Detroit’s creditors demand a full reckoning of museum’s art

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Two groups have subpoenaed the Detroit Institute of Arts for detailed records of finances, operations and ownership history for every work in its collection

By Julia Halperin. Web only
Published online: 02 April 2014

A committee representing Detroit’s retirees is seeking information on the DIA’s entire collection, including works not purchased with city funds. Photo: flickr

The Detroit Institute of Arts (DIA) has hit an obstacle in its ongoing quest to safeguard its collection from the city’s creditors amid Detroit’s bankruptcy proceedings. Over the past week, two groups of creditors served the museum with wide-ranging subpoenas for records cover the past hundred years, documenting the ownership history of every work in its 60,000-piece collection.

The bond insurer Syncora handed down the first subpoena on 28 March, demanding an exhaustive swathe of documents including the museum’s financial, tax and insurance records. The creditor also requested internal studies on visitor trends and exhibition performance as well as all documents that address the DIA’s complex relationship with the city of Detroit, a history that stretches back to 1919.

A committee representing retirees hit the DIA and the auction house Christie’s with a second subpoena on 1 April, according to the Detroit News. The city hired Christie’s to appraise the museum’s city-owned collection last year, but some creditors complained at the time that its assessment—$454m to $867m—was too low. Although Christie’s focused only on works that were acquired with city funds, the creditors are now seeking details from the DIA on its entire collection.

The latest subpoena comes one day after the city’s emergency manager Kevyn Orr filed an amended plan to alleviate Detroit’s debt, which includes a penalty for retirees if they do not quickly agree to the settlement’s terms and wave their rights to the DIA’s art collection. The settlement features a grand bargain to protect the art and shore up Detroit’s ailing pension funds. The governor of Michigan, a group of local and national foundations and the DIA itself have pledged a total of $816m to the cause. But the creditors seem to suspect the DIA’s art is worth considerably more.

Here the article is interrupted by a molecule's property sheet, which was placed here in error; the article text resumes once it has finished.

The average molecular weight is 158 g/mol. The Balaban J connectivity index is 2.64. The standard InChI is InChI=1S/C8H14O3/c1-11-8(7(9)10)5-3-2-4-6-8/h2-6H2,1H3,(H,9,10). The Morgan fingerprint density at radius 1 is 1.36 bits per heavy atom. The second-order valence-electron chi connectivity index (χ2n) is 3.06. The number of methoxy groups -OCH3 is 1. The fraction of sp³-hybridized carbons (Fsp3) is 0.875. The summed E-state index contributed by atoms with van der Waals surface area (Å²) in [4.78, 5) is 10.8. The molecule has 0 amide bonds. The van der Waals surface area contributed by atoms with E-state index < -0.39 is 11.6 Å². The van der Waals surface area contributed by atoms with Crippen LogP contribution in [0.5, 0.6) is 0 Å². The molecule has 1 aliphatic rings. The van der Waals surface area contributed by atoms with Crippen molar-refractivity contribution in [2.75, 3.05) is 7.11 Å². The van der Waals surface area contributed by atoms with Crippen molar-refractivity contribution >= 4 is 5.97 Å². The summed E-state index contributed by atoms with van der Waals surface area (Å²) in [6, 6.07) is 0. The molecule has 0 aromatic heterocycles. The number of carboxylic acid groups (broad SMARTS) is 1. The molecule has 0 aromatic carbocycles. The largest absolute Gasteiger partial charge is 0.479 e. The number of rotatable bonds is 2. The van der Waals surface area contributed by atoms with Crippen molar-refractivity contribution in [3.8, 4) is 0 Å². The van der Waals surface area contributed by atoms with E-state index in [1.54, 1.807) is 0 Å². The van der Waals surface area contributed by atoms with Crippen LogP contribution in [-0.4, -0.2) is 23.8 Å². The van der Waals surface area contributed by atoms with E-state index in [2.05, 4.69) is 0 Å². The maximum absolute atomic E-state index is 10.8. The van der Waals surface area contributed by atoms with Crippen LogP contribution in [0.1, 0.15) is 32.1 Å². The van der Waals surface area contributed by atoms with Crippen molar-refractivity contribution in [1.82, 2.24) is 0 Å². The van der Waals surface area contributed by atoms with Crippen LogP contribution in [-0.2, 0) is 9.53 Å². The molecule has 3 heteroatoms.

The legal expert Laura Bartell, a bankruptcy law professor at Wayne State University, told the Detroit Free Press that Syncora’s subpoena was “too broad” and unlikely to be accepted in full by the court. But the bankruptcy attorney Craig Barbarosh told the newspaper that the judge could grant some, if not all, of the creditors’ requests.

The subpoenas could significantly extend the negotiation process and place a heavy burden on the museum’s already limited staff, which will have to leaf through tens of thousands of files to produce the requisite information. In August, the charity law specialist Melinda Agsten of the firm Wiggin and Dana LLP presciently told The Art Newspaper: “The litigation could get quite detailed because it is highly fact specific and the facts for any given object can be different from all the rest. They could find themselves having to work through object by object in terms of what, if any, donor restrictions were imposed.”

Representatives from the DIA and Christie’s declined to comment.

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